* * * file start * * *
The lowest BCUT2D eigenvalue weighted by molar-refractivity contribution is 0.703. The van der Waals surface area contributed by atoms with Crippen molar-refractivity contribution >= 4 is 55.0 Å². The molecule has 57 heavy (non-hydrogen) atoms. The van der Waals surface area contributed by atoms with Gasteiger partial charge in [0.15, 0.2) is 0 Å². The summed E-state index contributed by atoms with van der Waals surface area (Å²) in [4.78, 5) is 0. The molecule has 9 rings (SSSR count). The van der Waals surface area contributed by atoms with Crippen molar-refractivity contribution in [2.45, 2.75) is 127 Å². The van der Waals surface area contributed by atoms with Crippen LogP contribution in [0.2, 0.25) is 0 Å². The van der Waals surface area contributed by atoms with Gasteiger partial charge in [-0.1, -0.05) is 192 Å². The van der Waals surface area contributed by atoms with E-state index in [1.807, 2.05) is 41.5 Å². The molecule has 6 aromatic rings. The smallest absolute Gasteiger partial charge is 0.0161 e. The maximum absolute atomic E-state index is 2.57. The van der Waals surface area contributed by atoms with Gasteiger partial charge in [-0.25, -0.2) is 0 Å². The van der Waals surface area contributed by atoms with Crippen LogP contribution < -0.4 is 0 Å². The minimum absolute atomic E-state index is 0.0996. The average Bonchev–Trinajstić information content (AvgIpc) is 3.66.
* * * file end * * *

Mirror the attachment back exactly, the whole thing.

The lowest BCUT2D eigenvalue weighted by molar-refractivity contribution is 0.703. The van der Waals surface area contributed by atoms with Crippen molar-refractivity contribution >= 4 is 55.0 Å². The molecule has 57 heavy (non-hydrogen) atoms. The van der Waals surface area contributed by atoms with Gasteiger partial charge in [0.15, 0.2) is 0 Å². The summed E-state index contributed by atoms with van der Waals surface area (Å²) in [4.78, 5) is 0. The molecule has 9 rings (SSSR count). The van der Waals surface area contributed by atoms with Crippen molar-refractivity contribution in [2.45, 2.75) is 127 Å². The van der Waals surface area contributed by atoms with Crippen LogP contribution in [0.2, 0.25) is 0 Å². The van der Waals surface area contributed by atoms with Gasteiger partial charge in [-0.1, -0.05) is 192 Å². The van der Waals surface area contributed by atoms with E-state index in [1.807, 2.05) is 41.5 Å². The molecule has 6 aromatic rings. The smallest absolute Gasteiger partial charge is 0.0161 e. The maximum absolute atomic E-state index is 2.57. The van der Waals surface area contributed by atoms with Gasteiger partial charge in [-0.25, -0.2) is 0 Å². The van der Waals surface area contributed by atoms with Crippen LogP contribution < -0.4 is 0 Å². The minimum absolute atomic E-state index is 0.0996. The average Bonchev–Trinajstić information content (AvgIpc) is 3.66.